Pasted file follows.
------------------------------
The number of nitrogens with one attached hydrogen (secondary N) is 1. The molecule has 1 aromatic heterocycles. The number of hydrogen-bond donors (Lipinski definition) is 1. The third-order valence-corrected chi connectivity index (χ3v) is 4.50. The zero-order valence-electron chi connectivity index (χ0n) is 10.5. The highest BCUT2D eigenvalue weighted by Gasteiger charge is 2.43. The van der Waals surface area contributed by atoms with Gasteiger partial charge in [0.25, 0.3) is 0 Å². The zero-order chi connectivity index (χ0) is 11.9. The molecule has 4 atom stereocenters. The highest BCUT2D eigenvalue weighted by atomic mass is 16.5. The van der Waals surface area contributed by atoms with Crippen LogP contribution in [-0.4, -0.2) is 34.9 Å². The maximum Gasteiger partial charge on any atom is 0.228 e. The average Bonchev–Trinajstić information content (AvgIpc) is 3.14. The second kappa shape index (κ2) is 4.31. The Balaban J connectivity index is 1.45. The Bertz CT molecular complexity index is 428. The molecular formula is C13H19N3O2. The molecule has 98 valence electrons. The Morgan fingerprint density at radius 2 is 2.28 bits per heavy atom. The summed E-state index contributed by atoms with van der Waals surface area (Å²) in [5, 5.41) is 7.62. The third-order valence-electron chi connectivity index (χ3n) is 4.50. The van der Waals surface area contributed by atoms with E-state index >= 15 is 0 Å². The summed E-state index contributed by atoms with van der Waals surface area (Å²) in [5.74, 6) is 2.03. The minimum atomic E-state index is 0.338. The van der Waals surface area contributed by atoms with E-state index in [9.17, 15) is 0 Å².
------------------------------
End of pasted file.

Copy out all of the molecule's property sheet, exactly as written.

The number of nitrogens with one attached hydrogen (secondary N) is 1. The molecule has 1 aromatic heterocycles. The number of hydrogen-bond donors (Lipinski definition) is 1. The third-order valence-corrected chi connectivity index (χ3v) is 4.50. The zero-order valence-electron chi connectivity index (χ0n) is 10.5. The highest BCUT2D eigenvalue weighted by Gasteiger charge is 2.43. The van der Waals surface area contributed by atoms with Gasteiger partial charge in [0.25, 0.3) is 0 Å². The zero-order chi connectivity index (χ0) is 11.9. The molecule has 4 atom stereocenters. The highest BCUT2D eigenvalue weighted by atomic mass is 16.5. The van der Waals surface area contributed by atoms with Crippen LogP contribution in [-0.4, -0.2) is 34.9 Å². The maximum Gasteiger partial charge on any atom is 0.228 e. The average Bonchev–Trinajstić information content (AvgIpc) is 3.14. The second kappa shape index (κ2) is 4.31. The Balaban J connectivity index is 1.45. The Bertz CT molecular complexity index is 428. The molecular formula is C13H19N3O2. The molecule has 98 valence electrons. The Morgan fingerprint density at radius 2 is 2.28 bits per heavy atom. The summed E-state index contributed by atoms with van der Waals surface area (Å²) in [5, 5.41) is 7.62. The third-order valence-electron chi connectivity index (χ3n) is 4.50. The van der Waals surface area contributed by atoms with E-state index >= 15 is 0 Å². The summed E-state index contributed by atoms with van der Waals surface area (Å²) in [5.74, 6) is 2.03. The minimum atomic E-state index is 0.338. The van der Waals surface area contributed by atoms with E-state index in [9.17, 15) is 0 Å².